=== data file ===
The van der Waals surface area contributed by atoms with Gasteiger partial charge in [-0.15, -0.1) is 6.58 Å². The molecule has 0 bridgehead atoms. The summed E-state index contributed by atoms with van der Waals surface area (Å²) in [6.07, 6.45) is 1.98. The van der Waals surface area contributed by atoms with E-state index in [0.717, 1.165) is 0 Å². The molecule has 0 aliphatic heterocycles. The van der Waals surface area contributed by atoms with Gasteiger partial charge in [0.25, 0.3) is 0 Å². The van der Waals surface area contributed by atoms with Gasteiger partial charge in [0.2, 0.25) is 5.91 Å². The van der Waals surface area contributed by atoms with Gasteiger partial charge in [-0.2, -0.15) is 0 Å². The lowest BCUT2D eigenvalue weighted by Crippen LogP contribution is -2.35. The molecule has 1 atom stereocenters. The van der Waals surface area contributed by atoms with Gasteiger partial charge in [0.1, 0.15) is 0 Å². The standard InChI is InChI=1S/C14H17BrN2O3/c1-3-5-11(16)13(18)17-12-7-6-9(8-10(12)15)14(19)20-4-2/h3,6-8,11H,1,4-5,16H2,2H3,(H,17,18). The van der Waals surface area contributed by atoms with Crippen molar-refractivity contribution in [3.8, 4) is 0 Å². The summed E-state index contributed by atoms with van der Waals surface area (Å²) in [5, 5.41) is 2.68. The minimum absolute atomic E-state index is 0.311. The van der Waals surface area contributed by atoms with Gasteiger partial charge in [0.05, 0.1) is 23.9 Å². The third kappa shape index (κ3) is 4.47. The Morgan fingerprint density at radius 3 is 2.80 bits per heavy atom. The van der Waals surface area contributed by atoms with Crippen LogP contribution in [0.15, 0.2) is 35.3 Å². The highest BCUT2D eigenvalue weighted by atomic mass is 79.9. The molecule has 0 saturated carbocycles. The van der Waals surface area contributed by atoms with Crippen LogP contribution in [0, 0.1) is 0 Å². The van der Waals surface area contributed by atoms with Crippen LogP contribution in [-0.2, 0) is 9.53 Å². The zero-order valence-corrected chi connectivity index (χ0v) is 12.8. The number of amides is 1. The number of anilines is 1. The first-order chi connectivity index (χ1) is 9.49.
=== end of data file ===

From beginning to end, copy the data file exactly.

The van der Waals surface area contributed by atoms with Gasteiger partial charge in [-0.15, -0.1) is 6.58 Å². The molecule has 0 bridgehead atoms. The summed E-state index contributed by atoms with van der Waals surface area (Å²) in [6.07, 6.45) is 1.98. The van der Waals surface area contributed by atoms with E-state index in [0.717, 1.165) is 0 Å². The molecule has 0 aliphatic heterocycles. The van der Waals surface area contributed by atoms with Gasteiger partial charge in [0.25, 0.3) is 0 Å². The van der Waals surface area contributed by atoms with Gasteiger partial charge in [0.2, 0.25) is 5.91 Å². The van der Waals surface area contributed by atoms with Gasteiger partial charge in [-0.2, -0.15) is 0 Å². The lowest BCUT2D eigenvalue weighted by Crippen LogP contribution is -2.35. The molecule has 1 atom stereocenters. The van der Waals surface area contributed by atoms with Gasteiger partial charge in [0.1, 0.15) is 0 Å². The standard InChI is InChI=1S/C14H17BrN2O3/c1-3-5-11(16)13(18)17-12-7-6-9(8-10(12)15)14(19)20-4-2/h3,6-8,11H,1,4-5,16H2,2H3,(H,17,18). The van der Waals surface area contributed by atoms with Crippen molar-refractivity contribution in [3.8, 4) is 0 Å². The summed E-state index contributed by atoms with van der Waals surface area (Å²) in [5, 5.41) is 2.68. The minimum absolute atomic E-state index is 0.311. The van der Waals surface area contributed by atoms with Gasteiger partial charge in [0.05, 0.1) is 23.9 Å². The third kappa shape index (κ3) is 4.47. The Morgan fingerprint density at radius 3 is 2.80 bits per heavy atom. The van der Waals surface area contributed by atoms with Crippen LogP contribution in [0.15, 0.2) is 35.3 Å². The highest BCUT2D eigenvalue weighted by atomic mass is 79.9. The molecule has 0 saturated carbocycles. The van der Waals surface area contributed by atoms with Crippen LogP contribution in [0, 0.1) is 0 Å². The van der Waals surface area contributed by atoms with Crippen LogP contribution in [-0.2, 0) is 9.53 Å². The zero-order valence-corrected chi connectivity index (χ0v) is 12.8. The number of amides is 1. The number of anilines is 1. The first-order chi connectivity index (χ1) is 9.49.